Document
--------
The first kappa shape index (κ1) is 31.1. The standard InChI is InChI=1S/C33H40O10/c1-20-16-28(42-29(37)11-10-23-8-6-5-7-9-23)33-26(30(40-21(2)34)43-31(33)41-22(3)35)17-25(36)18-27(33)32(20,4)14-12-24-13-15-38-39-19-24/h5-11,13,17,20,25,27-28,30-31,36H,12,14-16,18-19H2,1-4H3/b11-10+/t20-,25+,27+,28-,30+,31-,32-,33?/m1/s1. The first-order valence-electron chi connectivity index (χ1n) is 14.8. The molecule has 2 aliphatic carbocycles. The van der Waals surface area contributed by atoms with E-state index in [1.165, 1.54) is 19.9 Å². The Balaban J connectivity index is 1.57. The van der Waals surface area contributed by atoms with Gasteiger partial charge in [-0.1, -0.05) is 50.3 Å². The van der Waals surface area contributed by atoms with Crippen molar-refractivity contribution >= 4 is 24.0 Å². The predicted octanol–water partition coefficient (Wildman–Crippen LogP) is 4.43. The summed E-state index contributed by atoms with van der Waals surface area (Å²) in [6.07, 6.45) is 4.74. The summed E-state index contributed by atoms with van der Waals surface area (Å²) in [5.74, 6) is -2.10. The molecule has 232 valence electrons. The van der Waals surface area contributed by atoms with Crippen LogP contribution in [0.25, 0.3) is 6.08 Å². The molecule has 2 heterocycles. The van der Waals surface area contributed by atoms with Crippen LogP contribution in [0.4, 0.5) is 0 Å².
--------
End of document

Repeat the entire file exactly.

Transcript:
The first kappa shape index (κ1) is 31.1. The standard InChI is InChI=1S/C33H40O10/c1-20-16-28(42-29(37)11-10-23-8-6-5-7-9-23)33-26(30(40-21(2)34)43-31(33)41-22(3)35)17-25(36)18-27(33)32(20,4)14-12-24-13-15-38-39-19-24/h5-11,13,17,20,25,27-28,30-31,36H,12,14-16,18-19H2,1-4H3/b11-10+/t20-,25+,27+,28-,30+,31-,32-,33?/m1/s1. The first-order valence-electron chi connectivity index (χ1n) is 14.8. The molecule has 2 aliphatic carbocycles. The van der Waals surface area contributed by atoms with E-state index in [1.165, 1.54) is 19.9 Å². The Balaban J connectivity index is 1.57. The van der Waals surface area contributed by atoms with Gasteiger partial charge in [-0.1, -0.05) is 50.3 Å². The van der Waals surface area contributed by atoms with Crippen molar-refractivity contribution >= 4 is 24.0 Å². The predicted octanol–water partition coefficient (Wildman–Crippen LogP) is 4.43. The summed E-state index contributed by atoms with van der Waals surface area (Å²) in [6.07, 6.45) is 4.74. The summed E-state index contributed by atoms with van der Waals surface area (Å²) in [5.74, 6) is -2.10. The molecule has 232 valence electrons. The van der Waals surface area contributed by atoms with Crippen LogP contribution in [0.25, 0.3) is 6.08 Å². The molecule has 2 heterocycles. The van der Waals surface area contributed by atoms with Crippen LogP contribution in [0.4, 0.5) is 0 Å².